Michael Bloomberg Parking Lot Attendant-> The ‘King of Capital’ was born in a working-class suburb of Boston in 1942, son – no great surprise – of a bookkeeper. His first job was working as a parking lot attendant while an engineering student at Johns Hopkins University, but he launched his future course by winning a place at Harvard Business School in 1966. From there, he joined Salomon Brothers as a clerk, where, he once recalled: ‘I used to get in at 7am; I was the only one in the trading room other than Billy Salomon.’
He was made head of the equities desk in 1974, staking out a role as puritan critic of perks and bonuses. When those for whom this was too much took over the firm in a reshuffle, he was offered – and took – a severance package of $20 million in 1981 (roughly the amount he plans to spend on his election campaign, without taking a single donation).
A year later, Bloomberg won sweet revenge. He had invested his stash in founding his own company, developing an information system that could pump crucial and timely data to the managers of money.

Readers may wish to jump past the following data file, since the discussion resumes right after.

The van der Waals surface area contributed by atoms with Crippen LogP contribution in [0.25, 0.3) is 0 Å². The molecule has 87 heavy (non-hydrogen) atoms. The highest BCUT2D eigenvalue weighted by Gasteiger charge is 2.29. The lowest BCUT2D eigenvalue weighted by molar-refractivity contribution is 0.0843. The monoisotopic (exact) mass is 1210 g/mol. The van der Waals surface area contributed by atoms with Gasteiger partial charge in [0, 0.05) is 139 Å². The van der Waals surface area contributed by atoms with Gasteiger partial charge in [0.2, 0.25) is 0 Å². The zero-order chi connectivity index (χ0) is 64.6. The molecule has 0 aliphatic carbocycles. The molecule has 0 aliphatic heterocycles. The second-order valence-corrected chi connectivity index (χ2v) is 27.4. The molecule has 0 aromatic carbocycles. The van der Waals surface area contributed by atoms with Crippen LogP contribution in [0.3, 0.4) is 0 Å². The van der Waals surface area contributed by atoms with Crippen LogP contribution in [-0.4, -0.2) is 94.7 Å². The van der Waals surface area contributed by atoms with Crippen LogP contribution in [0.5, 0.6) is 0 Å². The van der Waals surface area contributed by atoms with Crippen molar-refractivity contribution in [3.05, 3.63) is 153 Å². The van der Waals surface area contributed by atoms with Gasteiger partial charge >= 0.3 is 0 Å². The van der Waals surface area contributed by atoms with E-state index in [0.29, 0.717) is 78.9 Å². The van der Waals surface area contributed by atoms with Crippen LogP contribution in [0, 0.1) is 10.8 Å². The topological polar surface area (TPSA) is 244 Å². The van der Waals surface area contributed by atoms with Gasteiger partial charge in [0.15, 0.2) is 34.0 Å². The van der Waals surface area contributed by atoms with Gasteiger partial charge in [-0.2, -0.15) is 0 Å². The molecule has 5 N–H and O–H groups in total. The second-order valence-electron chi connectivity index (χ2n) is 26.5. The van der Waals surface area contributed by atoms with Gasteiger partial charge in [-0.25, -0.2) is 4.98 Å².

He approached the giant Merrill Lynch with his idea for terminals carrying such material – already called ‘Bloombergs’ – which in turn put up $30m for a 30 per cent stake in his venture, Bloomberg Financial Markets.
Over the decade that followed, Bloomberg challenged the brand names that had dominated the market information business, Reuter and Dow Jones, to the point that his own name has now become a New York hallmark: above Holland Tunnel, on the walls of the World Trade Centre and Penn Station – and, of course, on a computer terminal inside La Guardia airport.
By 1990, Bloomberg had made suffi cient inroads as to establish the Bloomberg News Service, feeding its information to such outlets as the New York Times and Washington Post , with the financial news spiced up by baseball results, movie reviews and job adver tisements. On street corners in Manhattan, girls in mini-skirts hand out transistor sets: ‘Hi! Would you like a free radio?’
But there’s a trick: it only tunes to one station, WBBR, the Bloomberg Business Report. Should he become Mayor, he may not quite have achieved the ambitions and control of the new Italian Prime Minister Silvio Berlusconi, but the general idea isn’t far off.